Hi, I know a lot of guys that are at the top of their game, like as in billions not millions in assets, and the advice they all give, is never bail, ever - stick with it. Shed staff, shed overhead, kill direct debits, give back finance purchases with a hard neck and a smile, cut costs, cut personal expenditure, but dont bail. If you bail out, you go back to the start, back to a start-up in a new industry. One guy I know is now the governments go to guy, and he told me that 4 years ago he was broke, no cash,problems everywhere, but he shed, shed, shed and kept going, and it turned around. And when it did, he built the layers back up. You have to be a survivor, plug on, and work at it, the more your phone rings, the more you make, so call everyone, remind them of you, call in every favour you can, use every connection, however tenuouse, but dont bail out, cos all the others are thinking the same"Im gonna quit and get me a job", and when they do, you wont have, and work they would have got will come to you, the survivor - and I'm a realist, not a day-dreamer. DO NOT BAIL! Bailing is the enemy, to be fought, not embraced. J.
You may well BE on a sinking boat, but its only sinking if you dont plug the leaks, be they excess fat and overhead, excess staff, excess personal expenditure, or lack of income. Get rid of one and boost the other and that barge aint sinkin no more, its floating, and the whole trick is to stay afloat. The defenition of a successful businessman is someone who still works for themselves after 5 years in business, bank balance be damned. The race is long, and in the end, its only with yourself, so run a bit faster!
I have been in the remodeling industry for many years, and can tell you that bussiness has always had it's ups & downs, things always get better, but there will always be low times. This will never change. If you feel like like "bailing out" you probably should. Contracting is a career, and it doesn't sound like care much for it. Follow your instinct, and find something you like.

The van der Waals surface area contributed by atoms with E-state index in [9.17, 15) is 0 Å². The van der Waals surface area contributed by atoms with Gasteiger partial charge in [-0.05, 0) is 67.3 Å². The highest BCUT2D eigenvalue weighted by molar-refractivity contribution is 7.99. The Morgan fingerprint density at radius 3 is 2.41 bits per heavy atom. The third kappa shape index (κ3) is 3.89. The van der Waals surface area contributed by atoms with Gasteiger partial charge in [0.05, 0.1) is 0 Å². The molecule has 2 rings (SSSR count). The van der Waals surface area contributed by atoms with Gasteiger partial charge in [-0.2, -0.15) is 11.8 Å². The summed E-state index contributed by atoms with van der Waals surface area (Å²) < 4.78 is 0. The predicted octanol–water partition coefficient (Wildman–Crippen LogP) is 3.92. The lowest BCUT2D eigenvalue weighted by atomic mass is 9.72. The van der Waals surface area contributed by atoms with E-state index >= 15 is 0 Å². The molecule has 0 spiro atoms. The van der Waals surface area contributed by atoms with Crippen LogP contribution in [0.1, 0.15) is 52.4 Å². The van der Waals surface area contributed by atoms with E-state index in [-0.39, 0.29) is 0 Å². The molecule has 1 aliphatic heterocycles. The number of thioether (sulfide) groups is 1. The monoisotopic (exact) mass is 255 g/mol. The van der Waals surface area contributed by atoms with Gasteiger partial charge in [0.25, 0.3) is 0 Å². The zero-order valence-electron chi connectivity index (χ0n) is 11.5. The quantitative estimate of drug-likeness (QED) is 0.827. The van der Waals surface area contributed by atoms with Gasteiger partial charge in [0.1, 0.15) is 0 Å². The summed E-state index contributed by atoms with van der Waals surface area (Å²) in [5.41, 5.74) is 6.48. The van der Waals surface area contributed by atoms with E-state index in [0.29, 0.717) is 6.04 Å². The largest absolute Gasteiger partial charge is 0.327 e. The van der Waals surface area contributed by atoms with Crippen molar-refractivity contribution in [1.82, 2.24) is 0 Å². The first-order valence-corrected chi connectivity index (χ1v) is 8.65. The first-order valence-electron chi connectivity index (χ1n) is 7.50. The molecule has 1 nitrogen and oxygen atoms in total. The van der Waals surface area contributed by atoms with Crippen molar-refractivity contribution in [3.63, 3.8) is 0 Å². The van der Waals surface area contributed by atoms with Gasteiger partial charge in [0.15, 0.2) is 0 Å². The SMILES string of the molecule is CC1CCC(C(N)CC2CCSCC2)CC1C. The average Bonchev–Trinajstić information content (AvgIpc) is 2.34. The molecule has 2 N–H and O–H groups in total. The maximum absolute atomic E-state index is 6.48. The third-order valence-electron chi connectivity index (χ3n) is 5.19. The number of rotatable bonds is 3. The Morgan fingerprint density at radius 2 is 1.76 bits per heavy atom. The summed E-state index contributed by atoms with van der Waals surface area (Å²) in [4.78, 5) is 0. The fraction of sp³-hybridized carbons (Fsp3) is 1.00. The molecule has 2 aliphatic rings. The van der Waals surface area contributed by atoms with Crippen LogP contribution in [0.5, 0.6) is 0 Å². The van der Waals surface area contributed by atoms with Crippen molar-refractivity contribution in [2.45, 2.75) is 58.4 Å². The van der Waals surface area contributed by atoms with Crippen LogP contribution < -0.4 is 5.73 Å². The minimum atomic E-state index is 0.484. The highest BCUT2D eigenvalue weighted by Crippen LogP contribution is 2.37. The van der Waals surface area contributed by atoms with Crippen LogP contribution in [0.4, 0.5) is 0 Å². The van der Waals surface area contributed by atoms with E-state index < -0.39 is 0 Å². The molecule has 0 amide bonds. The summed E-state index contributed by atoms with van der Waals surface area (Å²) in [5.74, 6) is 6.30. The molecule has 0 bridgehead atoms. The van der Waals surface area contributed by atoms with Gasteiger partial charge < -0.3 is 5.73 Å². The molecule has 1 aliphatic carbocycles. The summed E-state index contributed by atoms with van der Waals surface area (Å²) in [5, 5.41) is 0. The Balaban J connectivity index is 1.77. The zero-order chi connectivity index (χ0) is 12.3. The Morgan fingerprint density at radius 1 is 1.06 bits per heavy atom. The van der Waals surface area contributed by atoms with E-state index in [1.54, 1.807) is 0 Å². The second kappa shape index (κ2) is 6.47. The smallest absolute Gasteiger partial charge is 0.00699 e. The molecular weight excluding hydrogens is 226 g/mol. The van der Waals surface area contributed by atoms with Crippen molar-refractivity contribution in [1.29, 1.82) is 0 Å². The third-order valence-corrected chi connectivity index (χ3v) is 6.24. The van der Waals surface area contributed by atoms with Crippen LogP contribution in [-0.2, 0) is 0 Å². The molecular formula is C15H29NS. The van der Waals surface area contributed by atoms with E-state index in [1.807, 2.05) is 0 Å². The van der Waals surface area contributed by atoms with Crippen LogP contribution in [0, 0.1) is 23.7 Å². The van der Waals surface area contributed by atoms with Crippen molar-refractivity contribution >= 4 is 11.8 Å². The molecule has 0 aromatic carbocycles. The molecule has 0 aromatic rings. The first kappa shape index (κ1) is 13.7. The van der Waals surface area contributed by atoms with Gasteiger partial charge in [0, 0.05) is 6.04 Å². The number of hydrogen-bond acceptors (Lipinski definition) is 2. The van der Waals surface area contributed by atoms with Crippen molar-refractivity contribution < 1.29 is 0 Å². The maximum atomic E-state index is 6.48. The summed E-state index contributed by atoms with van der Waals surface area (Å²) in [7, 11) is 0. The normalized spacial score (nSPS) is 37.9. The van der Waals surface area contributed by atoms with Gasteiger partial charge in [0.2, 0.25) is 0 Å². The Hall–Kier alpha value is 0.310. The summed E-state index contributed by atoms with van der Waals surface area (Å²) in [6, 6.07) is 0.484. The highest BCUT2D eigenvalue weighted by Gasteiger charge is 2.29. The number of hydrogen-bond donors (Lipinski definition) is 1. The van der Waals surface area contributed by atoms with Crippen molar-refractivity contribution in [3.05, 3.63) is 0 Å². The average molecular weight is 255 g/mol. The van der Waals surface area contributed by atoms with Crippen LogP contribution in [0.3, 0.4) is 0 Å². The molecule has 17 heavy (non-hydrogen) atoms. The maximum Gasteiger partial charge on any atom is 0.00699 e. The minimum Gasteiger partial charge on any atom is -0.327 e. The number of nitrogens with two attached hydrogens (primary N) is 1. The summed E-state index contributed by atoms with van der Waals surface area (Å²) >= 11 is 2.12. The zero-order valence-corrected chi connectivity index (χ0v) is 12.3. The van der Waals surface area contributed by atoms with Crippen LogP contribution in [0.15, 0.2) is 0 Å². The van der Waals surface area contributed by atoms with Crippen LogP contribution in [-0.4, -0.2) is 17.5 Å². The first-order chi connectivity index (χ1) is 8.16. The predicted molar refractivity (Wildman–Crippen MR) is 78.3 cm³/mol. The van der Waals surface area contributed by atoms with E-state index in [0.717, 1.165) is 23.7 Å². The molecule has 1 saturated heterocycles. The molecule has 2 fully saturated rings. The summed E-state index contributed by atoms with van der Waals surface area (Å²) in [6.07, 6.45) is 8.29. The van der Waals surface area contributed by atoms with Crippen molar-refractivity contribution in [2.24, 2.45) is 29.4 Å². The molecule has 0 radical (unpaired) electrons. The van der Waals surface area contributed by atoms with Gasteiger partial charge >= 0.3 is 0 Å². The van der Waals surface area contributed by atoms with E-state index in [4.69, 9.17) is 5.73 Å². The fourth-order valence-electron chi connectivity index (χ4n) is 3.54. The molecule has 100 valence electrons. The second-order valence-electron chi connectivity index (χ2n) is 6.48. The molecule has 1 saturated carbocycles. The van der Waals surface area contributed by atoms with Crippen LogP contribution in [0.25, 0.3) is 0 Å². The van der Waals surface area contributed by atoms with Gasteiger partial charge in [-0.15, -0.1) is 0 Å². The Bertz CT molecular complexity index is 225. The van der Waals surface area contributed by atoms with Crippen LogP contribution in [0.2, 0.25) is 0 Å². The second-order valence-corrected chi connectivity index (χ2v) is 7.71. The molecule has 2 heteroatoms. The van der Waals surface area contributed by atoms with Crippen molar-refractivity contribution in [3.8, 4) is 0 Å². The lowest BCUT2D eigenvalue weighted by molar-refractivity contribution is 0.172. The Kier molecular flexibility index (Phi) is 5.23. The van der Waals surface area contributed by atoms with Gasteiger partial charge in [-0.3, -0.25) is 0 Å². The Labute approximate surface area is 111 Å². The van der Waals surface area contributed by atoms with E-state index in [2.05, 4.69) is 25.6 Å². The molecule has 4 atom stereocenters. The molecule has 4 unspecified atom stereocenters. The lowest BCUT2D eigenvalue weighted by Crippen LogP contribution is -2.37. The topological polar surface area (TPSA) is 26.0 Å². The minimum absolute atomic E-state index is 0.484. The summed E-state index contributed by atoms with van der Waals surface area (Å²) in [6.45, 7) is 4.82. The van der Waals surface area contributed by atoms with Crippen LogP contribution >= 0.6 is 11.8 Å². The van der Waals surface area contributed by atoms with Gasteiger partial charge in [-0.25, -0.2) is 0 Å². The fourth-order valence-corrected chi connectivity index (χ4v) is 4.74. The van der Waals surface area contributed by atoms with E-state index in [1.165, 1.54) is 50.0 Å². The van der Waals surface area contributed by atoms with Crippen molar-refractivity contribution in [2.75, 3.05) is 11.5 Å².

Encouraging stuff guys. Just the advice I'd like to hear if I was feeling despondent. I guarantee you I have more boats than most, not least of which is a thriving debt-collection agency that runs itself and is currently booming. However, a little more practical advice for someone floundering may not go amiss. J.
I downsized 3 years ago due to stress, i slashed overhead and stopped training people just to lose them to my compatition.....its been a good year for me this year and I have actualy done better then the large co's around. Even after paying myself i can show profit now.
I got in the same rut alot get into being that bigger and bigger is better, and for me I outgrew what I wanted and wasnt able to be happy
And even if the boat is sinking, some guy somewhere is looking on,whipping out his calculator, licking his lips and saying "Damn, if only I was in that guys shoes, I could make a fortune with the gear he has". Sometimes you just have to change your perspective and business model to suit circumstances. My business model changes with almost every new job! I have a problem saying NO to work(and I have no problem charging for work - cheap I aint), so I am on a perpetual learning curve. I believe that if another company can do a job, we can do it. It may require re-skilling, new tools, better vehicles and maybe even bigger cahones, but I find mine get bigger the more jobs I thought would be impossible turn out to be just a series of small tasks strung together to form a big chain. J
"When everything is really, really bad, don't worry 'cause it'll get good again.
..And when everything is going really, really, good, don't worry 'cause it'll get bad again."
That advice has helped me through every downturn, any bad month, any troubling situation.
It also helps me hold back from flying too high and buying extravagant things when things are good, so I can weather the next storm.
Now, to many of you, I'm an old man... so I'm passing it on. It works if you use it.
Prize for best advice goes to Joshua. Stick with it and fight to keep it (and your dream) alive. That's what I've done over the past year and now coming out the other end, still with my own company and lessons learned.
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